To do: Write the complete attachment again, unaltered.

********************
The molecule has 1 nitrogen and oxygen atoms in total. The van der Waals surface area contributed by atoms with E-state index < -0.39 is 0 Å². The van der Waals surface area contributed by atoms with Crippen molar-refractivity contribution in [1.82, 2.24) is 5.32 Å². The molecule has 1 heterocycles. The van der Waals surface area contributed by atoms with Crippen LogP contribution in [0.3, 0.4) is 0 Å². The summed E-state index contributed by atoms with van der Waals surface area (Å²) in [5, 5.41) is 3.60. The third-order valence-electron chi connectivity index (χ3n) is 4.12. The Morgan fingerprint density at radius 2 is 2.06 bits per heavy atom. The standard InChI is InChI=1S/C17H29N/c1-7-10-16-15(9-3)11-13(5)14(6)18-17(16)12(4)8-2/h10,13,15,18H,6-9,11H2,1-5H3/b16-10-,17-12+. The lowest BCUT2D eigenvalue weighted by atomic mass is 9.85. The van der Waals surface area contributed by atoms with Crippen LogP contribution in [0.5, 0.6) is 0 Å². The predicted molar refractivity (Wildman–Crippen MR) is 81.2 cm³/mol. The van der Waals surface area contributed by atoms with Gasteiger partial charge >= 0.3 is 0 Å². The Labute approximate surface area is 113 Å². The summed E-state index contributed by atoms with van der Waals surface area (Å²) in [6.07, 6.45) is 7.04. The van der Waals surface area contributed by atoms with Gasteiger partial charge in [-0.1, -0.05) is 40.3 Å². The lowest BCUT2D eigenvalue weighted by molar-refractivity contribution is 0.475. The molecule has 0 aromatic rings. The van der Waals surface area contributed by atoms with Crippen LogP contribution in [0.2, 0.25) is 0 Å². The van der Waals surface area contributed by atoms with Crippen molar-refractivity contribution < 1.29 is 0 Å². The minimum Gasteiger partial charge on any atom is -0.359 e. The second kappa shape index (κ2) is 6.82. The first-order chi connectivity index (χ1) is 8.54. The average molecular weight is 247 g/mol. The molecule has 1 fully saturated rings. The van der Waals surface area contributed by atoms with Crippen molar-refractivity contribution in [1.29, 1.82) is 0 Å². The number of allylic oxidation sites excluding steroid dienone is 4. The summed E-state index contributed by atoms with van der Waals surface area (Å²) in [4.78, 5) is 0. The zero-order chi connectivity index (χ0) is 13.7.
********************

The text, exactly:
The molecule has 1 nitrogen and oxygen atoms in total. The van der Waals surface area contributed by atoms with E-state index < -0.39 is 0 Å². The van der Waals surface area contributed by atoms with Crippen molar-refractivity contribution in [1.82, 2.24) is 5.32 Å². The molecule has 1 heterocycles. The van der Waals surface area contributed by atoms with Crippen LogP contribution in [0.3, 0.4) is 0 Å². The summed E-state index contributed by atoms with van der Waals surface area (Å²) in [5, 5.41) is 3.60. The third-order valence-electron chi connectivity index (χ3n) is 4.12. The Morgan fingerprint density at radius 2 is 2.06 bits per heavy atom. The standard InChI is InChI=1S/C17H29N/c1-7-10-16-15(9-3)11-13(5)14(6)18-17(16)12(4)8-2/h10,13,15,18H,6-9,11H2,1-5H3/b16-10-,17-12+. The lowest BCUT2D eigenvalue weighted by atomic mass is 9.85. The van der Waals surface area contributed by atoms with Crippen LogP contribution in [0.5, 0.6) is 0 Å². The predicted molar refractivity (Wildman–Crippen MR) is 81.2 cm³/mol. The van der Waals surface area contributed by atoms with Gasteiger partial charge >= 0.3 is 0 Å². The Labute approximate surface area is 113 Å². The summed E-state index contributed by atoms with van der Waals surface area (Å²) in [6.07, 6.45) is 7.04. The van der Waals surface area contributed by atoms with Gasteiger partial charge in [-0.1, -0.05) is 40.3 Å². The lowest BCUT2D eigenvalue weighted by molar-refractivity contribution is 0.475. The molecule has 0 aromatic rings. The van der Waals surface area contributed by atoms with Crippen LogP contribution in [0.2, 0.25) is 0 Å². The van der Waals surface area contributed by atoms with Crippen molar-refractivity contribution < 1.29 is 0 Å². The minimum Gasteiger partial charge on any atom is -0.359 e. The second kappa shape index (κ2) is 6.82. The first-order chi connectivity index (χ1) is 8.54. The average molecular weight is 247 g/mol. The molecule has 1 fully saturated rings. The van der Waals surface area contributed by atoms with Crippen molar-refractivity contribution in [1.29, 1.82) is 0 Å². The number of allylic oxidation sites excluding steroid dienone is 4. The summed E-state index contributed by atoms with van der Waals surface area (Å²) in [4.78, 5) is 0. The zero-order chi connectivity index (χ0) is 13.7.